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2   Likelihood measures

Likelihood measures belong to the significance of association group. They equate the amount of evidence against the null hypothesis of independence with the probability (or likelihood) of the observed cooccurrence frequencies under the null hypothesis. The smaller this probability, the more unusal the observed outcome and, consequently, the more evidence there is against H0. Most measures in this group are based on the point null hypothesis so that the sampling distribution is uniquely defined. Recall that normally the negative base 10 logarithm of the likelihood is used as an association score, while the equations given below compute the non-logarithmic value. All likelihood measures are two-sided, i.e. high scores may indicate either positive or negative association.

The multinomial-likelihood measure computes the probability of the observed contingency table under the point null hypothesis. This value depends on all four cells of the table.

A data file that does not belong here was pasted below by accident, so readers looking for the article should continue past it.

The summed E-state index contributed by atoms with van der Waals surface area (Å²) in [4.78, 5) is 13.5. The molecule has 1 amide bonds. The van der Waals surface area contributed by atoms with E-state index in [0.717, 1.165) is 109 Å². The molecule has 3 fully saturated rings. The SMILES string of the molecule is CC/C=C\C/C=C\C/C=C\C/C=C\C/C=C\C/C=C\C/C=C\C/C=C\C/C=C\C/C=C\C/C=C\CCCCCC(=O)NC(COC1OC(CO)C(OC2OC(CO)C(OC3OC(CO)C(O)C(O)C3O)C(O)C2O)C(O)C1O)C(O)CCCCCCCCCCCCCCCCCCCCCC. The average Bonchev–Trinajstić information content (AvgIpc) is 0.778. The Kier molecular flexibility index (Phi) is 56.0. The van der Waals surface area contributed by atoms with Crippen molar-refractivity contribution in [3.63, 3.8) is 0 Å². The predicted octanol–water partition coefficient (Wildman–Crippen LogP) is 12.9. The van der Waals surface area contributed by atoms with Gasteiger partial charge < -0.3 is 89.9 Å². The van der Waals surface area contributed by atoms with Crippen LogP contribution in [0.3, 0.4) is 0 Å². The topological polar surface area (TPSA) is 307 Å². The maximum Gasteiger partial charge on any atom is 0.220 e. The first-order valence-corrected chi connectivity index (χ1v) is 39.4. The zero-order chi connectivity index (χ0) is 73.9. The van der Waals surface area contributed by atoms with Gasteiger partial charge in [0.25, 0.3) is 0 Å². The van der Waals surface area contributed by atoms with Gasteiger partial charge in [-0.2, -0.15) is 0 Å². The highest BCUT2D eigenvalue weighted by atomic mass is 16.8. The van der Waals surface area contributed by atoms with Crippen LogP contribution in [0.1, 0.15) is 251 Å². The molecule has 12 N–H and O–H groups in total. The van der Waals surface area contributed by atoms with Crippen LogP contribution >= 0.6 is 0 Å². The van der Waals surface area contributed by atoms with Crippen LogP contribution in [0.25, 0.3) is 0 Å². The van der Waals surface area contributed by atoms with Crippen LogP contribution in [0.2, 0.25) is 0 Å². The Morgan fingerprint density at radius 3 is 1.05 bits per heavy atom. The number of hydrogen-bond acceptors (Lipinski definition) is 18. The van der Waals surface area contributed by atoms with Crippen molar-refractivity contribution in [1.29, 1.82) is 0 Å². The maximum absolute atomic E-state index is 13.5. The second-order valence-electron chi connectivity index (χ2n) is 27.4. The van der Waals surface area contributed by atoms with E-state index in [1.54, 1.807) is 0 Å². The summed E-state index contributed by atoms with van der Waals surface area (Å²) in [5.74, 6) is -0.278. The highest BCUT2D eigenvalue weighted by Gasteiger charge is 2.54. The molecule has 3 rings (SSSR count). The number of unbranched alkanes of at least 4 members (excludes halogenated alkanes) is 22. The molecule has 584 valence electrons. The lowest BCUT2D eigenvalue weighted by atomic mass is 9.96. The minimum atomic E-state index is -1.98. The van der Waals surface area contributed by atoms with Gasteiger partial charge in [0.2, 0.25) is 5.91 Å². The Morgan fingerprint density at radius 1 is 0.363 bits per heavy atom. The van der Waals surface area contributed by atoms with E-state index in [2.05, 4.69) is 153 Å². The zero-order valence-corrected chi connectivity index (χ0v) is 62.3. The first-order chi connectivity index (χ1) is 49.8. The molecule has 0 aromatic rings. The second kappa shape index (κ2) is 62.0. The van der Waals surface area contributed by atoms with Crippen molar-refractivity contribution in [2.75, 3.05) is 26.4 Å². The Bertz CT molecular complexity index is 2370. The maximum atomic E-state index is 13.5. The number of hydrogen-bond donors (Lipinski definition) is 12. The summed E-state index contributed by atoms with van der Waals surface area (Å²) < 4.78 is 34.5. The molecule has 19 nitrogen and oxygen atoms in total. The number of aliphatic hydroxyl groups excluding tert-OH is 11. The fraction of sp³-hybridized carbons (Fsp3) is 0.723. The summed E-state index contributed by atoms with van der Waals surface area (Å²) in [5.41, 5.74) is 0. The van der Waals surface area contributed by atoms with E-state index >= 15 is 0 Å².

The joint frequency O11 provides the most direct evidence for the association of a pair type. The binomial-likelihood measure computes the probability of the observed joint frequency regardless of the other cells of the contingency table.(1)


Since the cooccurrence probability E11 ⁄ N under the point null hypothesis is usually small, the binomial distribution of X11 can be approximated by a Poisson distribution, which is both mathematically and numerically more convenient. This leads to the Poisson-likelihood measure.


Quasthoff & Wolff (2002) describe an approximation to the negative logarithm of Poisson-likelihood using Stirling's formula. This leads to the Poisson-Stirling measure which has to be scaled appropriately (divide the value shown below by log(10)) in order to allow direct comparison with the other likelihood measures (using the negative-base-10-logarithm convention).

Poisson-Stirling (logarithmic)

It is possible to avoid the use of maximum-likelihood estimates and the point null hypothesis by conditioning the sampling distribution on the observed row and column totals. The resulting hypergeometric distribution under the general null hypothesis H0 does not depend on the particular values of the "nuisance" parameters π1 and π2. The conditional probability of the observed contingency table defines the hypergeometric-likelihood association measure.


None of the likelihood measures have found widespread use, with the possible exception of Poisson-Stirling,

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